The Corrosive Impact of Counterfeits Trafficked Across Platforms
Today, criminal networks and nefarious operators have flooded online platforms with counterfeit products, duping unsuspecting consumers, destroying brands’ reputations, and jeopardizing the health and safety of consumers and workers alike.
The legal system is woefully inadequate in addressing today’s counterfeiting problem, while trusted online platforms are not held accountable for promoting and/or selling counterfeit products.
Masked behind the anonymity provided by online platforms—due to little, or no, front-end verification—fakes are showing up on a scale never before seen. Dupe influencers, fraudulent advertisements and fake websites all contribute to the destructive value chain of counterfeit products sold by illicit sellers.
In its recent comments for the U.S. government’s Notorious Markets report, the American Apparel & Footwear Association detailed the industry’s online challenges, including working with members to quantify counterfeits across a variety of platforms. AAFA members found that, on many platforms and in multiple instances, nearly 100 percent of products were counterfeit, though this is not the case across the board.
This is unsustainable. It is dangerous for consumers and to national security.
Earlier this year, AAFA unveiled the results of a counterfeit testing study that showed the health and safety dangers that counterfeit clothing, shoes and other accessories present for consumers. Over 36 percent of the products failed to comply with U.S. product-safety standards. The study found dangerous levels of arsenic, cadmium, phthalates, lead and more that have been shown to cause adverse health outcomes.
In 2020, the National Association of Manufacturers reported counterfeiting as a $131 billion loss to the U.S. economy, impacting valuable U.S. jobs and businesses.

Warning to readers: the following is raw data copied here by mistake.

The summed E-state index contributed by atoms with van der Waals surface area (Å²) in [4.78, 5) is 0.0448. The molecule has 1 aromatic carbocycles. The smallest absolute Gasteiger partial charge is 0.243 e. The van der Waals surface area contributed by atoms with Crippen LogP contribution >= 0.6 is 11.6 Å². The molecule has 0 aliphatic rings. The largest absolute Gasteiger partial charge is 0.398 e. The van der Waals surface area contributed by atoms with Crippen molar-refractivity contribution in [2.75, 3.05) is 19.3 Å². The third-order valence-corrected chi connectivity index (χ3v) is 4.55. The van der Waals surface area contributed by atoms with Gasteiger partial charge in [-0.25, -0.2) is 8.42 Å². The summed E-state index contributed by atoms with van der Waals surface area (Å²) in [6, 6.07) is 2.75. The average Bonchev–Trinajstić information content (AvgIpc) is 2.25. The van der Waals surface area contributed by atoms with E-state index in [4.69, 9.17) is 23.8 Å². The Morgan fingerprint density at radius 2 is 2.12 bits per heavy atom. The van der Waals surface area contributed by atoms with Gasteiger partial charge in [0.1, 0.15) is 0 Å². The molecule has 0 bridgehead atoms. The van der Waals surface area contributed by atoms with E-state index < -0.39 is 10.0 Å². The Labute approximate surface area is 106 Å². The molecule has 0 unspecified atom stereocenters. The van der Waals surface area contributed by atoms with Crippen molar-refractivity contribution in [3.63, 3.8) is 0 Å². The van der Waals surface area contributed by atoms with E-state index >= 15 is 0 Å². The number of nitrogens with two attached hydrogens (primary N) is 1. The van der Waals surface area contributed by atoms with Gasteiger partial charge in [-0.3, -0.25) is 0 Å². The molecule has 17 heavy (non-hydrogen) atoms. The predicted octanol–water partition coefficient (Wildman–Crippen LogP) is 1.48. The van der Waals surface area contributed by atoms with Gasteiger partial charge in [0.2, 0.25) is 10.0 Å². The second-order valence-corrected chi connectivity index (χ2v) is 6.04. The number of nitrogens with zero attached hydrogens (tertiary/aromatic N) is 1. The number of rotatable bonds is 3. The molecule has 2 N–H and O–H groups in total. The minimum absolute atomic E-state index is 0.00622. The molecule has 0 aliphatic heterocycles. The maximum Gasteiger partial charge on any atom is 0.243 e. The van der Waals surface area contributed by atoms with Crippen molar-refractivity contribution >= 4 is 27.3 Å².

Additionally, transnational criminal organizations are finding holes within the current system, risking U.S. national security.
SHOP SAFE coalition members noted in a letter to Congress that, according to the United Nations, “counterfeiting plays a key role in the operations of transnational criminal organizations and ‘helps fund other criminal activities such as extortion, illegal drugs and human trafficking; compromises the international financial system for money-laundering purposes; and, ultimately, makes it more difficult for existing law-enforcement measures to be effective.’ Furthermore, it is widely known that terrorist networks utilize online sales of counterfeits to finance their operations. More should be done to safeguard national security as outlined in the U.S. Department of Homeland Security’s Combating Trafficking in Counterfeit and Pirated Goods report.”
We must all continue to advocate for two complementary bills currently in front of Congress to combat counterfeits—the SHOP SAFE Act and the INFORM Consumers Act. Both bills are bipartisan and bicameral and have generated a wide range of support. With INFORM, law enforcement would be better positioned with vital tools to go after criminals. With SHOP SAFE, e-commerce platforms would be held liable for selling counterfeit clothes, shoes and accessories that threaten the health and safety of consumers. SHOP SAFE also includes proactive measures to try to prevent counterfeits from being listed by illicit sellers on a platform. Thus, SHOP SAFE and INFORM are both needed by brands and consumers.
These measures would also level the playing field for bricks-and-mortar shopping so that consumers find the same level of security online as when they shop in person.
We owe consumers a federal strategy versus state patchwork fixes; we thank California for leading the way with California Gov. Gavin Newsom’s signing of SB 301, California’s INFORM Consumers Act and his leadership, with state lawmakers, to allocate resources in the 2022–2023 budget to combat organized retail crime.
Advocacy around these issues is even more vital today as supply chains remain constrained, inflation stays near historic highs and online social commerce is expected to grow. AAFA member products remain at the top of the IPR most-seized items by U.S. Customs and Border Protection.
As a member of the global fashion industry, and even as a consumer at large, you have a voice in this fight.
If you are ready to push for smarter policies to combat the crippling impacts of counterfeits and to protect consumers, we’ve got a platform for you to help change the status quo.
A Sacramento native and graduate of UC Davis, Jennifer Scoggins Hanks is the chief advocate and spokesperson for AAFA on intellectual-property and brand-protection issues. She serves as the staff liaison to AAFA’s Brand Protection Council, connecting with government officials and representatives of global e-commerce, social and digital platforms to advance AAFA member online and offline priorities. Before moving to Washington D.C, her career began working in the California State Legislature and the California Governor’s Office.
Learn more at aafaglobal.org.